Deep-sea sponge grounds provide structurally complex habitat for fish and invertebrates and enhance local biodiversity. They are also vulnerable to bottom-contact fisheries and prime candidates for Vulnerable Marine Ecosystem designation and related conservation action. This study uses species distribution modeling, based on presence and absence observations of Geodia spp. and sponge grounds derived from research trawl catches, as well as spatially continuous data on the physical and biological ocean environment derived from satellite data and oceanographic models, to model the distribution of Geodia sponges and sponge grounds in the Northwest Atlantic. Most models produce excellent fits with validation data although fits are reduced when models are extrapolated to new areas, especially when oceanographic regimes differ between areas. Depth and minimum bottom salinity were important predictors in most models, and a Geodia spp. minimum bottom salinity tolerance threshold in the 34.3-34.8 psu range was hypothesized on the basis of model structure. The models indicated two currently unsampled regions within the study area, the deeper parts of Baffin Bay and the Newfoundland and Labrador slopes, where future sponge grounds are most likely to be found.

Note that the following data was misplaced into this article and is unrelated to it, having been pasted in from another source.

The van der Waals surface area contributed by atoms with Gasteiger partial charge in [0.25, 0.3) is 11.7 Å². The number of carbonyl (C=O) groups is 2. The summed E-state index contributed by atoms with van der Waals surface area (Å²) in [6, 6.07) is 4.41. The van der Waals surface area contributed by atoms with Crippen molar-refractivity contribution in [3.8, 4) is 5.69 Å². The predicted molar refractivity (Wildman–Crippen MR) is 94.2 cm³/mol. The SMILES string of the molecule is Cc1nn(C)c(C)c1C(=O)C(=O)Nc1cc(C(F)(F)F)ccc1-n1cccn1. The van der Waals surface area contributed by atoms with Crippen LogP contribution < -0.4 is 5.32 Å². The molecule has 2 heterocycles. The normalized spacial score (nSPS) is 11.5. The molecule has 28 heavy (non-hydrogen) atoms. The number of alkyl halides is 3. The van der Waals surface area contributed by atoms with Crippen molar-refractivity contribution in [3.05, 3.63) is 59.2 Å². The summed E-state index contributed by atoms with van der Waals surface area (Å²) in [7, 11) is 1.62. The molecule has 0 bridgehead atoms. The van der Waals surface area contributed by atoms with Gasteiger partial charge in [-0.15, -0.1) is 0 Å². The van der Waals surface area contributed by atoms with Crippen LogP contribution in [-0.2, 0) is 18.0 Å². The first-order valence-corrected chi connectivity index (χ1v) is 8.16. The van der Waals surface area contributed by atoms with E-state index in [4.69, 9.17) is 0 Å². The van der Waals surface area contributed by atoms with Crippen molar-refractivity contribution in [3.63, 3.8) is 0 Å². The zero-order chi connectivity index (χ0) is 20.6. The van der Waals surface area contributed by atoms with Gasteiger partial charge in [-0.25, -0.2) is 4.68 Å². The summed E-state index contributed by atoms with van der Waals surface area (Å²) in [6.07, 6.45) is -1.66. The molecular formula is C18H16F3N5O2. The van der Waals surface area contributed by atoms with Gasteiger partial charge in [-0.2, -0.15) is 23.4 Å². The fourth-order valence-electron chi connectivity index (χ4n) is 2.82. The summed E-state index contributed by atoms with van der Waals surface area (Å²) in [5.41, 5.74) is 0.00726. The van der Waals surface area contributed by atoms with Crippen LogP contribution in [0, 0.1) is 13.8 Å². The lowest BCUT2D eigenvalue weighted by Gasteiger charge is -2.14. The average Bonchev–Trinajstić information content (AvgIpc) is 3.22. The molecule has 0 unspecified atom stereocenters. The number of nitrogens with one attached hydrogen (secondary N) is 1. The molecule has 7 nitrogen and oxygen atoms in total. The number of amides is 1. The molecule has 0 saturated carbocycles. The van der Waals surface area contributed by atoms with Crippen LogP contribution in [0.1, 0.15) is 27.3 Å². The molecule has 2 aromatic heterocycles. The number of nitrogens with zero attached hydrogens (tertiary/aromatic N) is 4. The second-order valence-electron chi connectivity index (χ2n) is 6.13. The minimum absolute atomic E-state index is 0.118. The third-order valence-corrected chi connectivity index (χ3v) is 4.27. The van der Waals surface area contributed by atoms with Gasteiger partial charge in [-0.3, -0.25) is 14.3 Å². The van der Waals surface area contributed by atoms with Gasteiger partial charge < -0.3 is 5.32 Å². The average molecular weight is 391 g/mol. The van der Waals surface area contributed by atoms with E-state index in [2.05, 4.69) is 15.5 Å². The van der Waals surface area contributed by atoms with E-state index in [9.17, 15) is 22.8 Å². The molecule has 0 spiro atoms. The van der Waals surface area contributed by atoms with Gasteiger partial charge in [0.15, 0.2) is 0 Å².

Knudby A, Kenchington E, Murillo FJ (2013) Modeling the Distribution of Geodia Sponges and Sponge Grounds in the Northwest Atlantic. PLoS ONE 8(12): e82306. doi:10.1371/journal.pone.0082306
Modeling the Distribution of Geodia Sponges and Sponge Grounds in the Northwest Atlantic
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Funder: Fisheries and Oceans Canada
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